Wednesday, April 1, 2009

No English, no service?

Assimilation is generally a good thing. But how far do we go in expecting each other to assimilate? From Britain comes this report on a Sri Lankan-born man named Deva Kumarasiri who refused to serve anyone in his post office if they don't speak English.

I'm always intrigued by the mindset of those migrants who embrace their new country so wholeheartedly that they end up complaining about "bloody immigrants" and so on. Mr Kumarasiri should perhaps remember that he's had an advantage that many new migrants do not have, in coming from a country with an English-language education system. And where does this stop? Would he refuse to serve someone with a speech impediment, or an intellectually disabled person with severe communication difficulties? And clearly a newly arrived refugee needs help, rather than hectoring.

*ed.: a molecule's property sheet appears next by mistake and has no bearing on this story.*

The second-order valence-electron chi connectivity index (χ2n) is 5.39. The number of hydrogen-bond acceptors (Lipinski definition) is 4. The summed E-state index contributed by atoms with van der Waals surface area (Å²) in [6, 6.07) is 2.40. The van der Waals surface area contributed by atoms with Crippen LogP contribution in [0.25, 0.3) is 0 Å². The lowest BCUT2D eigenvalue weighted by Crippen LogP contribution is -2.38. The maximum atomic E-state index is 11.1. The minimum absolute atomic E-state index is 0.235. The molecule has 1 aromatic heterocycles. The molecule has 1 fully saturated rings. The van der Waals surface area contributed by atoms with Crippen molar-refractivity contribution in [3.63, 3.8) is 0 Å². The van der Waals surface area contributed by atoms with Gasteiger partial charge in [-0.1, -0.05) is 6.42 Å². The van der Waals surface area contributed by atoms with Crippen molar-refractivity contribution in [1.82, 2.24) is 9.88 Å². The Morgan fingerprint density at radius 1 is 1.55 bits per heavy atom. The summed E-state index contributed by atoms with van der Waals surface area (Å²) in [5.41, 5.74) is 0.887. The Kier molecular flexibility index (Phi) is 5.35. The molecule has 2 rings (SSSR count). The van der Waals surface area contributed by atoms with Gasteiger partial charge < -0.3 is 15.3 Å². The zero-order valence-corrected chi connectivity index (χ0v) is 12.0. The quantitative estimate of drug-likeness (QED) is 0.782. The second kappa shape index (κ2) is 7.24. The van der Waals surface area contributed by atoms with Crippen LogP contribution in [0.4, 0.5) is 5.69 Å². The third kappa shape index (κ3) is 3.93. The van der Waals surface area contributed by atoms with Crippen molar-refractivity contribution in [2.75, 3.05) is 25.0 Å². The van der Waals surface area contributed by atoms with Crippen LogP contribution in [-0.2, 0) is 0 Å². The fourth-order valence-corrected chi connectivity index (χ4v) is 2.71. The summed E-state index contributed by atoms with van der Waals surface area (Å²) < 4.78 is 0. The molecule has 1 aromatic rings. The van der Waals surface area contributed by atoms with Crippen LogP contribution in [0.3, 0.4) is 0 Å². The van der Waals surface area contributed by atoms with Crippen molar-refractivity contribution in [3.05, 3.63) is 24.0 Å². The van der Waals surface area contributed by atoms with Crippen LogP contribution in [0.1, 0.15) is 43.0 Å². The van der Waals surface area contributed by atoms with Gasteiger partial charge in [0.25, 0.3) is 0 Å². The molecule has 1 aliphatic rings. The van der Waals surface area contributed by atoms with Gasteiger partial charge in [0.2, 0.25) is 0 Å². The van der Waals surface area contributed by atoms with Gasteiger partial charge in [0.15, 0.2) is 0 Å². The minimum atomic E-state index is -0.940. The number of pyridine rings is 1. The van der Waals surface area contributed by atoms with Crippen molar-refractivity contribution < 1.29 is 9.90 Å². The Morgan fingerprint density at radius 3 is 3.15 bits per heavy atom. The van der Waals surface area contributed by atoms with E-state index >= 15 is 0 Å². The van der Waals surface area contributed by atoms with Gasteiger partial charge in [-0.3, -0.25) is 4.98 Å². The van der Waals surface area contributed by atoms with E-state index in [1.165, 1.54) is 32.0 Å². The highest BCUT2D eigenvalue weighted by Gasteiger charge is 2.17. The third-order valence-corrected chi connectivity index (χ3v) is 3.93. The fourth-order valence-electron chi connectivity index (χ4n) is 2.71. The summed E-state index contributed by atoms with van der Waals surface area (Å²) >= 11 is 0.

On the other hand, I can't deny that another part of me kinda agrees with him - dealing with someone who cannot communicate effectively is sometimes amusing, usually a little annoying, but occasionally life-threatening. While the majority of migrants are very eager to learn the language of their adopted country, anyone who knows migrants knows that there are a minority who, for whatever reason, will not push themselves to learn any more than the bare basics. They could do with a bit of encouragement, perhaps of the tough-love kind.

Is it Mr Kumarasiri's responsibility to do this? Clearly not. At least according to the post office, who have sacked him. But this may not be an end but a new beginning - he has since accepted an offer from the United Kingdom Independence Party to stand as an MP. The tabloid Daily Star are creaming themselves over this as you expect.

Not sure whether to root for him succeeding or failing.

But reading about him, I couldn't help but be reminded of these characters from "Goodness Gracious Me".

And then a few years back there was this guy in Queensland who's dedication to the English language came with a crucial flaw:

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